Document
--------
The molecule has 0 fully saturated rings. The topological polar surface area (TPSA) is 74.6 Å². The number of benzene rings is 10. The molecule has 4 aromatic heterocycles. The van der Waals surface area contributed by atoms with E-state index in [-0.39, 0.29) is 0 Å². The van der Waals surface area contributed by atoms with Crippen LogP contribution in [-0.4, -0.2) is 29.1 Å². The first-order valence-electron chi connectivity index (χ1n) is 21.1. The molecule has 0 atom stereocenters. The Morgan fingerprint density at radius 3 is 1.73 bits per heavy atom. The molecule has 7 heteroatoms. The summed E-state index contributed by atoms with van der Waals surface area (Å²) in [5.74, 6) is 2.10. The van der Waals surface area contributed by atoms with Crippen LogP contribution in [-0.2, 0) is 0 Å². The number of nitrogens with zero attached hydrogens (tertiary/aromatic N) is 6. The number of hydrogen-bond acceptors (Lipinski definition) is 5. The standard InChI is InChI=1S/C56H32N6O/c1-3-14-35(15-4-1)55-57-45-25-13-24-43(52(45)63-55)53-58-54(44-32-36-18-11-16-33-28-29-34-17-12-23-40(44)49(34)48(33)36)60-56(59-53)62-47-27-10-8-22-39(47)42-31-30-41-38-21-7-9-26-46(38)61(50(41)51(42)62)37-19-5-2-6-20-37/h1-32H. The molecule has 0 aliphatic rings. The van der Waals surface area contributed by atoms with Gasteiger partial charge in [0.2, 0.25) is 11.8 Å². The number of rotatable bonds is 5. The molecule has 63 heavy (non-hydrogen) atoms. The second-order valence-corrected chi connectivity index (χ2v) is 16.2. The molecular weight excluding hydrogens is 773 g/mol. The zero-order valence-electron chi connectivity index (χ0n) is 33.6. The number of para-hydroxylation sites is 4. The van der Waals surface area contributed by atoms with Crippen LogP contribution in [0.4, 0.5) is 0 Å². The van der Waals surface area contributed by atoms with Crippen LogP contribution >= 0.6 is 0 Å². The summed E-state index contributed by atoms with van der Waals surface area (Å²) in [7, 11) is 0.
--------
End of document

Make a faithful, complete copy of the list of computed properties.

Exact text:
The molecule has 0 fully saturated rings. The topological polar surface area (TPSA) is 74.6 Å². The number of benzene rings is 10. The molecule has 4 aromatic heterocycles. The van der Waals surface area contributed by atoms with E-state index in [-0.39, 0.29) is 0 Å². The van der Waals surface area contributed by atoms with Crippen LogP contribution in [-0.4, -0.2) is 29.1 Å². The first-order valence-electron chi connectivity index (χ1n) is 21.1. The molecule has 0 atom stereocenters. The Morgan fingerprint density at radius 3 is 1.73 bits per heavy atom. The molecule has 7 heteroatoms. The summed E-state index contributed by atoms with van der Waals surface area (Å²) in [5.74, 6) is 2.10. The van der Waals surface area contributed by atoms with Crippen LogP contribution in [-0.2, 0) is 0 Å². The number of nitrogens with zero attached hydrogens (tertiary/aromatic N) is 6. The number of hydrogen-bond acceptors (Lipinski definition) is 5. The standard InChI is InChI=1S/C56H32N6O/c1-3-14-35(15-4-1)55-57-45-25-13-24-43(52(45)63-55)53-58-54(44-32-36-18-11-16-33-28-29-34-17-12-23-40(44)49(34)48(33)36)60-56(59-53)62-47-27-10-8-22-39(47)42-31-30-41-38-21-7-9-26-46(38)61(50(41)51(42)62)37-19-5-2-6-20-37/h1-32H. The molecule has 0 aliphatic rings. The van der Waals surface area contributed by atoms with Gasteiger partial charge in [0.2, 0.25) is 11.8 Å². The number of rotatable bonds is 5. The molecule has 63 heavy (non-hydrogen) atoms. The second-order valence-corrected chi connectivity index (χ2v) is 16.2. The molecular weight excluding hydrogens is 773 g/mol. The zero-order valence-electron chi connectivity index (χ0n) is 33.6. The number of para-hydroxylation sites is 4. The van der Waals surface area contributed by atoms with Crippen LogP contribution in [0.4, 0.5) is 0 Å². The van der Waals surface area contributed by atoms with Crippen LogP contribution >= 0.6 is 0 Å². The summed E-state index contributed by atoms with van der Waals surface area (Å²) in [7, 11) is 0.